The IAFF supports the Federal Firefighters Fairness Act and encourages members of Congress to cosponsor HR 1174 and S 1942.
House: HR 1174, the Federal Firefighters Fairness Act
Sponsors: Representative Salud Carbajal (D-CA); Representative Don Bacon (R-NE)
Senate: S 1942, the Federal Firefighters Fairness Act
Sponsors: Senator Thomas Carper (D-DE); Senator Susan Collins (R-ME)
Summary: The Federal Firefighters Fairness Act would create a rebuttable presumption that cardiovascular disease, certain cancers and certain infectious diseases contracted by federal fire fighters are job-related for purposes of workers’ compensation and disability retirement.
Fire fighters are routinely exposed to high stress, smoke, heat and various toxic substances. As a result, fire fighters are far more likely to contract a cardiovascular disease, lung disease and cancer than other workers. Additionally, as the nation’s leading providers of emergency medical services, fire fighters are also exposed to infectious diseases.
Cancer, heart disease, lung disease and infectious disease are among the leading causes of death and disability for fire fighters, and numerous studies have found that these illnesses are occupational hazards of the job. In recognition of this link, 46 states have enacted presumptive disability laws, which presume that certain diseases contracted by fire fighters are job-related for purposes of workers’ compensation and disability retirement, unless proven otherwise.
However, no such law covers federal fire fighters, often tasked with combating fires and mitigating hazardous materials incidents side by side with fire fighters from municipal and state fire departments covered by these presumptive disability laws.
Under the Federal Employee Compensation Act (FECA), federal fire fighters must be able to pinpoint the precise incident or exposure that caused a disease for it to be considered job related. This burden of proof is extraordinarily difficult for fire fighters to meet because they respond to a wide variety of emergency calls, working in different environments and conditions. As a result, very few cases of occupational disease contracted by federal fire fighters are deemed service-connected and awarded a favorable determination under FECA.
Federal fire fighters provide essential services across the nation
- Federal fire fighters have some of the most hazardous and sensitive jobs in the country. While protecting our national interests on military installations, federal research laboratories, homeland security facilities and veterans’ hospitals, federal fire fighters are exposed to carcinogenic smoke, toxic substances, high heat and stress, putting them at an increased risk to develop occupational diseases.
- Federal fire fighters often serve alongside state and local fire fighters who have presumptive coverage and are exposed to the same hazardous conditions, such as responding to the recent California wildfires. It is fundamentally unfair that federal fire fighters are not eligible for presumptive health or disability retirement coverage for the same occupational diseases as their state and municipal counterparts.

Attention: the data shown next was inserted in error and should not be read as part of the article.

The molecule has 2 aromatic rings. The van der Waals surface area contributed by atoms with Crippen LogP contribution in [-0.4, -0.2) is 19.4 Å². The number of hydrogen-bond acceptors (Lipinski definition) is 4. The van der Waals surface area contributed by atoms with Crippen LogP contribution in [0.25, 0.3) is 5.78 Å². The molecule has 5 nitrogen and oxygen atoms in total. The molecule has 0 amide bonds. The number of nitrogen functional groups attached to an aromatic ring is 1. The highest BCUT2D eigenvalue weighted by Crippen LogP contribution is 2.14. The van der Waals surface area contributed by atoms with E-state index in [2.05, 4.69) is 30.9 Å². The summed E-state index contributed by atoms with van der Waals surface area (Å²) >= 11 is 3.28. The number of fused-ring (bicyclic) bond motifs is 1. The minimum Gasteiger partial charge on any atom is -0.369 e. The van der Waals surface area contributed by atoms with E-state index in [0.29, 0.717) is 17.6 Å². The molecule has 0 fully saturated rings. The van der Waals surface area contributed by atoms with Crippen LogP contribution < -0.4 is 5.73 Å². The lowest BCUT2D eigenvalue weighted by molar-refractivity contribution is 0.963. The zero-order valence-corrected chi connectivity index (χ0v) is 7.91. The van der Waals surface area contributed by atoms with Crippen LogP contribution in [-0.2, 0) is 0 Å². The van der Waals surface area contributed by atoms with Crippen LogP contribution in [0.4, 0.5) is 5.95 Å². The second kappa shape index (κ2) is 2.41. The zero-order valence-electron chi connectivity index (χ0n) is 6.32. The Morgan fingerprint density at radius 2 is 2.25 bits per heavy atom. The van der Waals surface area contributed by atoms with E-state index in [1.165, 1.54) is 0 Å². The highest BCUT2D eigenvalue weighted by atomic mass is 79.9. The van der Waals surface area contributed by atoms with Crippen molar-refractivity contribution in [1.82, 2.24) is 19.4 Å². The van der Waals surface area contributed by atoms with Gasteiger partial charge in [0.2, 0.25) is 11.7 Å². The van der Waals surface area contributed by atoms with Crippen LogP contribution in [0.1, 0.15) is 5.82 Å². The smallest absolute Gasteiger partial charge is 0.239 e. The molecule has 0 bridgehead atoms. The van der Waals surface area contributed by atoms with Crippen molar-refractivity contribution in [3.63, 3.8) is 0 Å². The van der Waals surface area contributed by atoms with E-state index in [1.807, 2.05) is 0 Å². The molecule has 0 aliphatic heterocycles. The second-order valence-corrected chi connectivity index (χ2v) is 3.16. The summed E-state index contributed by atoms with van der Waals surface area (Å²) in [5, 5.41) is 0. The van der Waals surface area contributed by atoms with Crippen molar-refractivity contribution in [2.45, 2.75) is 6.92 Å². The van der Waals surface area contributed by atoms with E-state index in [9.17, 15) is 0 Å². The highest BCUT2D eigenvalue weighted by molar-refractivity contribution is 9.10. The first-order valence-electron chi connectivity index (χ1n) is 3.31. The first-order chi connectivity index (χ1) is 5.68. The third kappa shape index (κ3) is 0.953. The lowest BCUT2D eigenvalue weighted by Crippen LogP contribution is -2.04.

Fire fighters are at significant risk for occupational diseases
- Studies demonstrate that numerous cancers occur at higher rates in fire fighters than in the general population. Moreover, fire fighters experience a statistically significant increased risk of dying from cancer.
- Fire fighters have an increased risk of sudden cardiac events after participating in fire suppression activities. One-fifth of fire fighters engaging in live-fire suppression activities experience cardiac arrhythmias, an irregular series of heartbeats. Electrocardiograms obtained up to 12 hours following active firefighting show ventricular arrhythmias and changes indicative of inadequate blood supply to the heart. Fire fighters’ risk of death from a heart attack is up to 100 times greater than those performing non-emergency work.
- Fire fighters and emergency medical personnel are regularly exposed to blood and bodily fluids in the course of duty, putting them at risk for infectious disease. Exposure to infectious bloodborne diseases occurs to four out of five fire fighters, according to a study conducted by OSHA.
The existing claims process is lengthy and cumbersome
- In Fiscal Year 2019, the Office of Workers Compensation Programs (OWCP) received more than 100,000 new cases. There are lengthy review and approval processes leading to delays in employee compensation and payment of medical bills. The Division of Federal Employees’ Compensation indicates cases requiring evidentiary development take nearly six months to deliver a decision to claimants. However, complex cases, such as cancers, heart and lung illnesses and infectious diseases in fire fighters often take as long as 10 months or longer.
- To be eligible for OWCP’s disability coverage, a federal fire fighter must specify the precise exposure that caused his or her illness. This burden of proof is extraordinarily difficult to meet because fire fighters respond to numerous calls in diverse environments under different conditions. The level of specificity required by OWCP is impossible to achieve.
Rebuttable presumptive disability benefits are reasonable
- Because the presumption is rebuttable, illnesses would not be considered job-related if the employing agency can demonstrate the disease or illness was likely the result of another cause, such as smoking. However, the burden of proof rests with the employer, rather than the injured employee.
- Presumptive disability benefits are not a new concept. Congress has provided presumptive disability benefits to other groups of individuals, such as 9/11 World Trade Center responders and victims and Vietnam veterans exposed to herbicides. Additionally, 46 states have enacted similar laws for state and municipal fire fighters.